Director: Sebastian Dehnhardt
Proving its subjects uncommon thinkers as well as uncommon fighters, the new documentary “Klitschko” is a surprisingly humanizing and informative look at the Ukrainian-born world champion boxing brothers of the same surname. Striking a nice balance between the personal and professional and for the most part avoiding the pitfalls of overly worshipful hagiography, the movie casts a spotlight on a deep, sincere and certainly much more well adjusted fraternal love than on display in last year’s Oscar-winning “The Fighter.”
Shot over the course of two years by director Sebastian Dehnhardt, “Klitschko” has an immediate currency, given the brothers’ collective lock on the five heavyweight championship boxing belts (and correlative promise to their mother not to fight one another). Few documentaries of this depth and considerable access come out this close to the apex of an athlete’s career. Still, “Klitschko” is mostly or at the very least as interesting for what it gets into outside of the ring as what the insight it provides into professional boxing. The sons of a career military man, Vitali, six years older, and Wladimir, the softer spoken of the two, translated the driven nature and communicated high expectations of their parents into success in both school (both would eventually earn post-graduate degrees) and boxing. Remarkably, though separated in age by a good bit, the two share an amazingly tight bond, and seemingly the same otherworldly focus required to hone their bodies into the physical specimens they are today.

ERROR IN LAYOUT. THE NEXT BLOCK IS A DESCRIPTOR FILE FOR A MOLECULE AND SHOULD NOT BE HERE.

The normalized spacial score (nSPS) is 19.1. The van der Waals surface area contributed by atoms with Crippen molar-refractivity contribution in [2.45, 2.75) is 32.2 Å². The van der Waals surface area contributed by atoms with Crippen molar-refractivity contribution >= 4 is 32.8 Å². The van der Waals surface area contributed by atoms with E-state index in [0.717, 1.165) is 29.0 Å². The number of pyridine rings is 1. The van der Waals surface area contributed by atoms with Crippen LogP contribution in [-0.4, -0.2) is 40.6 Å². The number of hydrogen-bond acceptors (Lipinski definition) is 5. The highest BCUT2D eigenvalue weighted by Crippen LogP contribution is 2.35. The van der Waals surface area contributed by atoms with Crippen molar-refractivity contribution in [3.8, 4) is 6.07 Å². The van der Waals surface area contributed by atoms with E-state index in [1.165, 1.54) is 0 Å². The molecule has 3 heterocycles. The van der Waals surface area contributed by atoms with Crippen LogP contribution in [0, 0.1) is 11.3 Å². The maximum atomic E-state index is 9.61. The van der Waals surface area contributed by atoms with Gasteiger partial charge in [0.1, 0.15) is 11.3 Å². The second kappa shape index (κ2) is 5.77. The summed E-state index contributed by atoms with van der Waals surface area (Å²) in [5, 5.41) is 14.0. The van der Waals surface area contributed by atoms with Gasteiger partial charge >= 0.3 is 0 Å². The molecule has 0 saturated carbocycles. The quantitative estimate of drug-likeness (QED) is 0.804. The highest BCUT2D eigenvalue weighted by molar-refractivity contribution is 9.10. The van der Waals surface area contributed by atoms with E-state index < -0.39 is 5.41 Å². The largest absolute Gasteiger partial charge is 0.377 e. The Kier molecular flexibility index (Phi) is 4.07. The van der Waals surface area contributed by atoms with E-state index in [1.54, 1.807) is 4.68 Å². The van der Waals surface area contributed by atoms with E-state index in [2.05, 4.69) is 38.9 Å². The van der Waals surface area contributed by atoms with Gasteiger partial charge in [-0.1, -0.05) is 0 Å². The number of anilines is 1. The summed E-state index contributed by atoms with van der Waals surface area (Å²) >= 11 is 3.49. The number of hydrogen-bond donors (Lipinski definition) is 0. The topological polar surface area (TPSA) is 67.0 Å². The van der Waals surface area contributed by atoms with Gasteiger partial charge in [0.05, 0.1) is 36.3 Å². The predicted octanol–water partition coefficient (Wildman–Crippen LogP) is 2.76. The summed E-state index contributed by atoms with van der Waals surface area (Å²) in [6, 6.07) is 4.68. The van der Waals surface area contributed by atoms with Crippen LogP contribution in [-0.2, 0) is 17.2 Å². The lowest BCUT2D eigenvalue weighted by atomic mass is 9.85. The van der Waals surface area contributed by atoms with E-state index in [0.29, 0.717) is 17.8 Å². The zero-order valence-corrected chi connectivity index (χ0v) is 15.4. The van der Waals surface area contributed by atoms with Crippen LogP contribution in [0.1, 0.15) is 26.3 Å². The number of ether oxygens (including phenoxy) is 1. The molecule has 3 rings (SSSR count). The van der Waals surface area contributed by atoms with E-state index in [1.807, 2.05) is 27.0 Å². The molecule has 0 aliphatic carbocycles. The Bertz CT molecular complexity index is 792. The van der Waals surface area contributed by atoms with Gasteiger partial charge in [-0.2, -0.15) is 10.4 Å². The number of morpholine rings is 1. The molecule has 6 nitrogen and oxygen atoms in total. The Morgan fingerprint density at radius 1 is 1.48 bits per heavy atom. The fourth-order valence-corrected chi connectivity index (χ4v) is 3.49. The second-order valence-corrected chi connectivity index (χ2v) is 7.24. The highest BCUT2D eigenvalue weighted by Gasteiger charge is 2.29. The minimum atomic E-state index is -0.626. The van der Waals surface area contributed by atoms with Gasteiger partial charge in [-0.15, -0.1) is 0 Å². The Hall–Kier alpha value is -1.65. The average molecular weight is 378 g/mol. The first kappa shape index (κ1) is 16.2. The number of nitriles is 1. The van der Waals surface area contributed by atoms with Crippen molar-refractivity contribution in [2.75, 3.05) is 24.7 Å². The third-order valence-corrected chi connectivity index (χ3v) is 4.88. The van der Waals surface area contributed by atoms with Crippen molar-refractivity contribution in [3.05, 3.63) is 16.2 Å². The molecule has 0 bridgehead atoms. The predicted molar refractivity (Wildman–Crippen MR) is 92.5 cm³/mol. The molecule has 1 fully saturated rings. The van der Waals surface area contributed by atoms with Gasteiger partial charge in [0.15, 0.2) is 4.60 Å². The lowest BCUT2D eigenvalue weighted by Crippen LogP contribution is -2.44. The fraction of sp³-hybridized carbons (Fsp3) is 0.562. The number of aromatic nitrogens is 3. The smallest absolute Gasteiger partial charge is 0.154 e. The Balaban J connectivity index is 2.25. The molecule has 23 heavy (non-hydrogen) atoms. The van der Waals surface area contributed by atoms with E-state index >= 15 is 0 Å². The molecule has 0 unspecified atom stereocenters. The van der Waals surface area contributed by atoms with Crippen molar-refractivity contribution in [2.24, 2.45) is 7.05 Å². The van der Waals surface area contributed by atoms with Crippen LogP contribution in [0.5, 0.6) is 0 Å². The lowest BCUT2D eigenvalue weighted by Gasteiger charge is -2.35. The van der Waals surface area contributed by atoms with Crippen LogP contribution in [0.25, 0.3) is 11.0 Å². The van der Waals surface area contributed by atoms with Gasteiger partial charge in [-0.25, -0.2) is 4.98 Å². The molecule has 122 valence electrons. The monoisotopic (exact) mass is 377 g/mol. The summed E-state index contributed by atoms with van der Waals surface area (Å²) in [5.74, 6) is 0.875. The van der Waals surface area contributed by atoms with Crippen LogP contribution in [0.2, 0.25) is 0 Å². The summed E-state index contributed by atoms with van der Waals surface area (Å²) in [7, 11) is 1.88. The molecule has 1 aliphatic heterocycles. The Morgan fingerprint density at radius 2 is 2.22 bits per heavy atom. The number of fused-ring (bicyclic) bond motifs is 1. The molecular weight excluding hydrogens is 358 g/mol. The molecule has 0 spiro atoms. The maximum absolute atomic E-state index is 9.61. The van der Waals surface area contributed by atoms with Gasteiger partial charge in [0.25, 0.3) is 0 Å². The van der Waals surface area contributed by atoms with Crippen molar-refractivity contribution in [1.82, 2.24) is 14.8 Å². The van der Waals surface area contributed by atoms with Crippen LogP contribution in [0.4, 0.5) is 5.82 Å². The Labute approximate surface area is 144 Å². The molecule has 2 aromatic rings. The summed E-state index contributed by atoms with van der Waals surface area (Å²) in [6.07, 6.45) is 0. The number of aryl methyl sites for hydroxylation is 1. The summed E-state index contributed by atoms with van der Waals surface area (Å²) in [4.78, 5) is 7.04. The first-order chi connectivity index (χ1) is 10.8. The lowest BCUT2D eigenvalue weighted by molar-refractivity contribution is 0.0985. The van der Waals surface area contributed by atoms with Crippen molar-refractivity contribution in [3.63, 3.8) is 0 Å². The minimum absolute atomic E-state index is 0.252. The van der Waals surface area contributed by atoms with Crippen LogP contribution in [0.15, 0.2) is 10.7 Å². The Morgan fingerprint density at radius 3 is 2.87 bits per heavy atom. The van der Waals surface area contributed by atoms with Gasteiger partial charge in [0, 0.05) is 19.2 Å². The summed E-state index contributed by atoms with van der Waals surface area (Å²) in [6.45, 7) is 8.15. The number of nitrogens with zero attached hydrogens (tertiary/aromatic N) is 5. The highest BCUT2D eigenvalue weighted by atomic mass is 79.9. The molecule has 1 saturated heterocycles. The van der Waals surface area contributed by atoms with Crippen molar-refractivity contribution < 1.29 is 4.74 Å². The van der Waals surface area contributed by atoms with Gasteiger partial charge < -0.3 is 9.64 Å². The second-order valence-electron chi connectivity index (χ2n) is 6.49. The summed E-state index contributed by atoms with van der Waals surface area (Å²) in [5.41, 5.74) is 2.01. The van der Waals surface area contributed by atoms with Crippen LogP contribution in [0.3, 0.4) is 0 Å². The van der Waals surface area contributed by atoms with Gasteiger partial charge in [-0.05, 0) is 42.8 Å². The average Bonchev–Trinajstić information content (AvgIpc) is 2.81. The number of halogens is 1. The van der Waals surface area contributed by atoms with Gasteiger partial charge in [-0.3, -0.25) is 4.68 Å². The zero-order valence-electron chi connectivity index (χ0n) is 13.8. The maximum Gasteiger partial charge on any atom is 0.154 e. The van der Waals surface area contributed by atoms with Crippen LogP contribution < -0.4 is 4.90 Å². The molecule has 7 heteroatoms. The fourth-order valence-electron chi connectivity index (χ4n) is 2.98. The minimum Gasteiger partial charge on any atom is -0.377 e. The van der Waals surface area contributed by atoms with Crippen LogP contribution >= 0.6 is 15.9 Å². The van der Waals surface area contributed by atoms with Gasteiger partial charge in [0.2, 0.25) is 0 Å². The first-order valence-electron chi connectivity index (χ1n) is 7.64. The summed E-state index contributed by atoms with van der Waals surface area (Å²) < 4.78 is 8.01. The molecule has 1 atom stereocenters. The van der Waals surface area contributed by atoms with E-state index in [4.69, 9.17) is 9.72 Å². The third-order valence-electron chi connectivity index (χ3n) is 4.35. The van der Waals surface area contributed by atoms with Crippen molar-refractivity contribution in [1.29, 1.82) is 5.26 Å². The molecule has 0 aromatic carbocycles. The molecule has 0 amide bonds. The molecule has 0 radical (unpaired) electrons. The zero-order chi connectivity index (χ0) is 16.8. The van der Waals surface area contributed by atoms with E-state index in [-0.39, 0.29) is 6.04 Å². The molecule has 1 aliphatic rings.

Interviews with former combatants like Lennox Lewis, Lamon Brewster and Chris Byrd provide a nice outside perspective, and help underscore a largely unspoken but still ever-present current coursing through the film — that of the brothers as Cold War proxies, and therefore fighters whose talents (and, later, accomplishments) were not to be trusted, but instead denigrated. The Klitschkos’ mother and father share significant, shading family memories, but it’s the brothers themselves who are of course the main attraction. Dehnhardt allows the Klitschkos — who are each conversationally fluent in English — to speak mostly in their native tongues, allowing the amusing, idiosyncratic nuances of their recollections to more fully come through.
If it’s a bit overlong for some details to not be seemingly given their full due — like Vitali’s temporary retirement and foray into Ukrainian politics, in which he remains still active today — “Klitschko” at least showcases behemoth athletic champions who are worthy of role model status for reasons other than just their physical accomplishments. And the fact that its title is singular and not plural… well, that says something too.
Written by: Brent Simon